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However, a miscommunication had taken them right into the heart of set-in Russian troops who had the British ringed on three sides of the valley. Chaos ensued. A correspondent from the London Illustrated News saw “a flood of smoke and flame, through which hissed the deadly balls”, while a French onlooker couldn’t understand the logic of Raglan’s order: “it is not war. It is madness.” Regardless of who was responsible for the misdirected attack, it terrified the Russians, who never again came out on horseback to face British cavalry.
The battle of Inkerman: 5 November 1854
15,700 allies v 40,500 Russians
Killed or wounded: 4,676 allies, 11,959 Russians
After the Charge of the Light Brigade had seen the deaths of courageous soldiers led by misguided generals, the battle of Inkerman was a much different affair. Largely due to the day’s foggy conditions, the Anglo-French forces mainly fought without orders from on high. Largely thanks to their own initiative, an allied victory ensued. Again attempting to penetrate the long, under-protected allied siege lines around Sevastopol, General Menshikov had ordered another attack, this time in the vicinity of Mount Inkerman. He had up to 42,000 men at his disposal, although the area’s hilly geography made such numbers impractical. Still, the Russians greatly outnumbered the 2,700-strong 2nd Division, with British generals swiftly calling for reinforcements.
The splintered nature of the ensuing battle, caused by both weather conditions and terrain, meant that officers could only direct the fighting immediately before them. Captain Edward Hamley of the British 1st Division explained that “once engaged, every man was his own general”. As such, Inkerman became known as ‘The Soldiers’ Battle’. Bolstered by the arrival of two 18-pounder guns, which drove off the Russian field artillery, the allies successfully held their position. The Russians would never launch another land-based attack on the allies’ siege lines again.
The battle of Eupatoria: 17 February 1855
32,000 allies (almost exclusively Ottomans) v 19,000 Russians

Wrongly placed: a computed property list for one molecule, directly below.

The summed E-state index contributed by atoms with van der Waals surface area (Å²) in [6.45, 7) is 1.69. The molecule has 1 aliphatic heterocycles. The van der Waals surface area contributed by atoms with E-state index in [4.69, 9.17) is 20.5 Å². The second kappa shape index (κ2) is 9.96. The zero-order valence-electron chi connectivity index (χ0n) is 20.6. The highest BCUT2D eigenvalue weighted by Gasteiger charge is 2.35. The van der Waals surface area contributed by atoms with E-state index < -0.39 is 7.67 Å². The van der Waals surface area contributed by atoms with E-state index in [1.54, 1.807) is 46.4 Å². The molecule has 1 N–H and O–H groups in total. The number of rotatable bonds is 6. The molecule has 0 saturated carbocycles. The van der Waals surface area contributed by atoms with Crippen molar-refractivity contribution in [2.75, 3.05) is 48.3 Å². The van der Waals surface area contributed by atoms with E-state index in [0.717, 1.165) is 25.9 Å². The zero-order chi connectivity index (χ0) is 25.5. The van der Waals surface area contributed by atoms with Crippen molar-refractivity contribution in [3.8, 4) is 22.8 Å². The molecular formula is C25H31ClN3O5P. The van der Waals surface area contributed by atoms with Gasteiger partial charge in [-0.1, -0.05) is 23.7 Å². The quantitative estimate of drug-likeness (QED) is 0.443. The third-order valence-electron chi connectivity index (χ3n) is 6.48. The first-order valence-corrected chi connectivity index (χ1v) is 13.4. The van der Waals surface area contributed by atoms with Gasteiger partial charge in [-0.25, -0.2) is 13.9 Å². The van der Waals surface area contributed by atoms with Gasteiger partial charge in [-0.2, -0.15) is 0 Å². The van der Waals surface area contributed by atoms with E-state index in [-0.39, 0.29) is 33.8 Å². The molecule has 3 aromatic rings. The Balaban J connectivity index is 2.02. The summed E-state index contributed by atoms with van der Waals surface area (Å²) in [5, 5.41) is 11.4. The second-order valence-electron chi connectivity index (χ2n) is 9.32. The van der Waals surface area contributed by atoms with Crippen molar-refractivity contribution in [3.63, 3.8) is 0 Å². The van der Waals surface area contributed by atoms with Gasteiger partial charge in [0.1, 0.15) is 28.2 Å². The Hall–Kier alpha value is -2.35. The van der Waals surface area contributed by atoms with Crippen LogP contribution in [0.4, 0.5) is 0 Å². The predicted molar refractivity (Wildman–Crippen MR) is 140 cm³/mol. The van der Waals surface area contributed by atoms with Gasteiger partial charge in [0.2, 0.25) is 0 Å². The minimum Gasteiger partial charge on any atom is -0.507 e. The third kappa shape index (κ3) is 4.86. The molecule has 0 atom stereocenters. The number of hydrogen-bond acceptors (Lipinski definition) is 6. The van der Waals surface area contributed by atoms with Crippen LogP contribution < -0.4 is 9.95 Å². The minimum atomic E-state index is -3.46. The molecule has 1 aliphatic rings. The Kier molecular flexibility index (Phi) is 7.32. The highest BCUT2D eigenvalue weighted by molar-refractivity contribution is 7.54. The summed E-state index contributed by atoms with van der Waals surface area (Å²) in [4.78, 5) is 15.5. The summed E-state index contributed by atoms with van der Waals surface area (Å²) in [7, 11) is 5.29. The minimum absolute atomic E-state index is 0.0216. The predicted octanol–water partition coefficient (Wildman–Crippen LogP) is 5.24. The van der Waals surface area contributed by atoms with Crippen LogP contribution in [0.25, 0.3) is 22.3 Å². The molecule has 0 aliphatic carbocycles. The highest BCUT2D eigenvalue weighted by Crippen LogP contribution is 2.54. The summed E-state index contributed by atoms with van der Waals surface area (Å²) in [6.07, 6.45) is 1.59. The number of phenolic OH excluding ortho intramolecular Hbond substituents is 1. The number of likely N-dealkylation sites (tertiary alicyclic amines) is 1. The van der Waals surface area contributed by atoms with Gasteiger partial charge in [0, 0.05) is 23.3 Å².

Killed: 91 allies, 168 Russians
Sevastopol wasn’t the only strategically crucial Crimean port. Fifty miles to the north, the Ottomans controlled the city of Eupatoria, an advanced base near the ‘neck’ of the peninsula that was well-placed to cut Russian supply lines. On 17 February 1855, the Russians attempted to capture the port, but soon encountered problems in penetrating its defences.
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Having advanced to the city walls, Russian leaders discovered that the protective water-filled ditches surrounding them were too deep to be able to launch an assault; they simply didn’t offer a firm base from which the walls could be scaled. By 10 o’clock that morning, the Russians were already in retreat, a withdrawal hastened by Ottoman cavalry and infantry charging them.
The battle of Malakoff: 8 September 1854
70,500 French v 59,500 Russians
Killed or wounded: 8,000 French, 13,000 Russians
The siege of Sevastopol had been prolonged thanks to Russia’s defence of the city’s harbour. On its south side, this protection was provided by the Malakoff-Kurgan ridge, on which stood a stone tower, the home of five heavy cannons. In September 1855, French forces tried to smash the siege’s stalemate by attacking the Malakoff fort. After a day of intense combat, the fort fell and the French tricolour was raised up its flagpole.
It had been a bloody encounter, but it was to be the war’s last major battle. And it felt like the climax, too; no fewer than 19 generals on either side lost their lives, and the capture of the fort meant the capture of Sevastopol. But the clash did not decide the war. It would be factors away from the battlefield – such as bankruptcy, and pressure from Austria and Sweden – that would leave Russia unable to fight on.
Nige Tassell is a journalist who specialises in history
This article was first published in the January 2023 issue of BBC History Revealed